Iowa doesn’t have “high speed” internet in the commonly accepted sense. A single South Korean Millenial’s mere presence would bring the entire state network down. But it does have good-enough-speed internet to abandon cable TV.
So some years ago we became early adopters and fans of the Apple TV. The Apple TV is a very small device that plugs into your television via a single HDMI cable. It connects to your network wirelessly or wired if you prefer. During the setup you associate it with your iTunes account.
It’s operated by a remote with easy menus on the screen. No computer required. Once set up you can browse the Apple media store and buy TV shows in standard or high definition (about $2 and $3 respectively) and do the same with movies – you can also rent movies which was generally our preference. No contracts, no monthly fees. Just buy what you want, when you want.
In contrast our cable bill topped $100 a month and spewed nothing but garbage. Everything we really wanted always seemed to be pay-per-view anyway. We don’t watch live sports and television news I only watch in airport lounges.
One of the other wonders of the Apple TV is not needing to store anything. You buy a show, it streams to your TV, that’s it. Want to watch it again? It streams again. Since all your Apple devices are linked to your iTunes account, you can buy a show on one device and watch it on any of the others. For example, you could buy a season of “Rome” on your Apple TV then take it with you on your iPad. Easy. Oh, it works with music too.
So the first accessory we installed in our Airstream was an Apple TV.
We never use it.
We live in a bandwidth constrained environment. Wi-Fi does not exist at campgrounds. Allegations are occasionally made that wi-fi is available but these are inevitably affirmations not fact – rather like my weight loss.
Our internet connection is all through a 4G Verizon Jetpack. It works surprisingly well. It also acts as a little router and switch for up to five connected devices. So we don’t need any other network gear in our trailer. Within its service area it would be more than capable of serving up media. The problem is it’s metered. 10GB/month with astonishing overage fees. Streaming a single HD movie could consume half of that. Several other cloudy things have been killed off as a result, including Dropbox and Evernote.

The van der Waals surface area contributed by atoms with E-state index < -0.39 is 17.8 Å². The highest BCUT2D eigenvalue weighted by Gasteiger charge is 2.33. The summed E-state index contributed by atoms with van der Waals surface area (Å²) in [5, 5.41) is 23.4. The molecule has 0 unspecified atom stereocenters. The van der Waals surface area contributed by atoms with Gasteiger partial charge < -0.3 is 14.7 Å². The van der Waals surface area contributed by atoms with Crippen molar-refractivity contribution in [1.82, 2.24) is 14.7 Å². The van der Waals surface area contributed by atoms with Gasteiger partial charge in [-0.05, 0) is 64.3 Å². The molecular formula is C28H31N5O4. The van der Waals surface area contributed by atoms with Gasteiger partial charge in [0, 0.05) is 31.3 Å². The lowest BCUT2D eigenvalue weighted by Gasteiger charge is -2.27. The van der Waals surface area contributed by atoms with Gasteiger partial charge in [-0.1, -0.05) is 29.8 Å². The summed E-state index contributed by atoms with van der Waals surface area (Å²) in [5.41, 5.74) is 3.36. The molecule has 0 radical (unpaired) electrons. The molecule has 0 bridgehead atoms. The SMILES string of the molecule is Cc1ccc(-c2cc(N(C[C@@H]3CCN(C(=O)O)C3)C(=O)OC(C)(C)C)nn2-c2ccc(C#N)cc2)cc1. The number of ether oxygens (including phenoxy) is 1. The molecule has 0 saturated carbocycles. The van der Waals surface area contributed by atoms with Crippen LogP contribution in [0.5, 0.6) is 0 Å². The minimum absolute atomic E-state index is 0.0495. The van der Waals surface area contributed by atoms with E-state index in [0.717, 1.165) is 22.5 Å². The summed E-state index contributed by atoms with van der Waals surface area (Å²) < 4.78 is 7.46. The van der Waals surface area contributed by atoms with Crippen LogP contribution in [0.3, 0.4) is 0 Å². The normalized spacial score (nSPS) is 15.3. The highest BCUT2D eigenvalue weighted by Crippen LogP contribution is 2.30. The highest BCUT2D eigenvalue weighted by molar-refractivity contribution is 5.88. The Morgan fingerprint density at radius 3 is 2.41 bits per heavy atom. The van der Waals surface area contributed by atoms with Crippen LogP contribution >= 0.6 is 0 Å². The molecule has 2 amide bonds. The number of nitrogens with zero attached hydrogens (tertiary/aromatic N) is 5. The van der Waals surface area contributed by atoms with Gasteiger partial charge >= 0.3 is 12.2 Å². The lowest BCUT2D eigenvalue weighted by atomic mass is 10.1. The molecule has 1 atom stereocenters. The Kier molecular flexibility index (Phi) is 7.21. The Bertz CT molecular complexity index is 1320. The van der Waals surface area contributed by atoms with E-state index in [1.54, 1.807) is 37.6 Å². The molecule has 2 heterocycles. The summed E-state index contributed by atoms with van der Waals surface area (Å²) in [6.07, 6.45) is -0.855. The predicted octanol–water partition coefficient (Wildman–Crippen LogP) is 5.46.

What to do? While wi-fi does not exist in the wild, Wal-Mart does. Everywhere. In Wal-Mart you can procure things never seen by a South Korean Millenial – small shiny discs. These are sometimes called Blu-Rays or DVDs. They are like magic crystals. They don’t require any connectivity to use. You put them in a device usually referred to as a “player.”
A single Blu-Ray disc containing an uncompressed high definition (1080p) movie consumes about 50GB of storage. Let’s say a round-trip to Wal-Mart is an hour. That translates into the equivalent of 110 Mbps of bandwidth! Now you’re approaching South Korean dial-up speeds. Buy two or three while you’re at it and you’re talking bandwidth that well exceeds what your router could push.
Another benefit is that often you will receive an iTunes code along with the disc. Enter this code into iTunes and now you have the best of both worlds – a version in the cloud you can watch on any device and a local cache (Blu-Ray) in your Airstream for when you’re in the forest.
But Blu-Rays are bulky? No they aren’t. They’re 1.2mm thick, which is 83% thinner than an iPhone 6. What are bulky are the cases they come in. Dump those and put them in a little paper pocket. You buy these by the hundred from Wal-Mart. Then you can have lots of them in a very small space. They even sell boxes for this purpose. I never knew. The main buyers of these are apparently country-music fans who still buy lots of CDs. In fact a Blu-Ray actually provides more storage per cubic inch than a hard drive. So amazing is this technology that even Facebook is stockpiling this more than decade-old format.
One last thing – the $5 bin at Wal-Mart.
Works off the grid. Provides an iTunes copy. Retro. Cheap. To the Blu-Ray.
– Anthony, Pomona State Park, Kansas